in the sun. We then crossed to the other side of the little strip of land and spotted all sort of crabs clinging to the rocks. They were a gorgeous red colour, and Harry advised us that the crabs are named Sally light foot crabs, which are a protected species so you won’t find them on any menus.
Anyway, as we watched the crabs on the rocks, one poor little sea lion was having a heck of a time trying to get out of the water and up the sandy beach. The little fella would get a little ways out of the water, only to have a wave hit and push him back off the sand. Eventually the little sea lion gave up, swam back out into the water and then made its way to shore in a calmer area of the beach.
A little further down the beach, Harry showed us the remains of a dead shark and while I thought it was interesting to look at the skeleton, there was so much action around with all sorts of birds and sea lions, I wandered off to see what else I could see.
As I moved towards the water and away from the skeleton, I spotted what Harry identified as an oyster catcher being robbed of dinner by a heron. Poor little guy. He made a valiant attempt to recover the meal, but the heron was having none of it. Eventually, the oyster catcher bobbed around some sea lions and made a run down the beach looking for a replacement meal. The last I saw of the little guy he was diving bombing the water trying to catch another fish.
At this point, we began our walk back along the shoreline in the direction of the zodiacs and on the way spotted a pelican dive bombing the water and unlike the little oyster catcher, the pelican was reaping a bounty of fish. Every time the pelican dove down into the water, he would pop back up gulping down a fish. The pelican did this so many times, I thought he was going to burst.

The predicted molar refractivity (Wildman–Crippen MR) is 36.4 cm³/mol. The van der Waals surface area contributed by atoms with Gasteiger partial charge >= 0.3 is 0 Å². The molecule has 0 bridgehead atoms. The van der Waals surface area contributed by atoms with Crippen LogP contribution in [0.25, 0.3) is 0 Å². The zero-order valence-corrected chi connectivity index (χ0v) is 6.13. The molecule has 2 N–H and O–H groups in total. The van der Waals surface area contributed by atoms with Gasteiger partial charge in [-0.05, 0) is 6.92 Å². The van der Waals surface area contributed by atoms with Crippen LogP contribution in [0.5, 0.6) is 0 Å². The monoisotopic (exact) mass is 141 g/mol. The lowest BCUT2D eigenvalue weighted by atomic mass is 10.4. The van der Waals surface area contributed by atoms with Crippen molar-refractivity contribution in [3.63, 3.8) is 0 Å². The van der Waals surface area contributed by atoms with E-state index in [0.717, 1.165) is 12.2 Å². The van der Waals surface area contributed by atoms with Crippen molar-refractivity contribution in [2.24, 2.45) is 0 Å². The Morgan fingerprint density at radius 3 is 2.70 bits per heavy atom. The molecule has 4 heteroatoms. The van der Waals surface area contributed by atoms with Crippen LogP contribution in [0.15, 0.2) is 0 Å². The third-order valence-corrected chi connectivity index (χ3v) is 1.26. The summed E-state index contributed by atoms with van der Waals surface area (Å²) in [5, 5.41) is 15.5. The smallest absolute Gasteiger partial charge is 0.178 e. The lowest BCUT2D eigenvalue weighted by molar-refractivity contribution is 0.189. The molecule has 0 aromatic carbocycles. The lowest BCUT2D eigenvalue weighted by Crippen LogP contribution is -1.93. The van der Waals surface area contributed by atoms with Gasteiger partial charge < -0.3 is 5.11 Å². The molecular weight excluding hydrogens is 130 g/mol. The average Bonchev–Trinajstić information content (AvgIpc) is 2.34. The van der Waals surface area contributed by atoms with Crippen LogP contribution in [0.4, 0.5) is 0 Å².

By now it was closing in on 4:30 so it was time to head back to the boat. It had been a long, but really enjoyable day (apart from the plane ride). Once on the boat we were told that we had to double back to pick up a late arriving addition to our group, Phil and Penny from England. And their arrival meant that they were putting Shelly in a room with me. Neither Shelley nor I were particularly happy about this development, but Shelly turned out to be really nice and we got along just fine.
Anyway, when we sat down for dinner we realized we were missing someone … Luten. We immediately thought we might have left him on the beach in Mosquera because at one point, Luten was lying on the sand away form everyone catching a few zzzzzzz. Harry got a slightly panicked look on his face and went to check Luten’s room. To the relief of everyone (more so for Harry) Luten was sleeping in his room. It made for a lot of laughter throughout dinner.
So tomorrow will be our first full day in the Galapagos. We will be doing a little bit of bird watching on the island of Genovesa, followed by our first snorkeling of the trip and then a hike up Phillips Steps to take in the views. For now, it was time to get some sleep.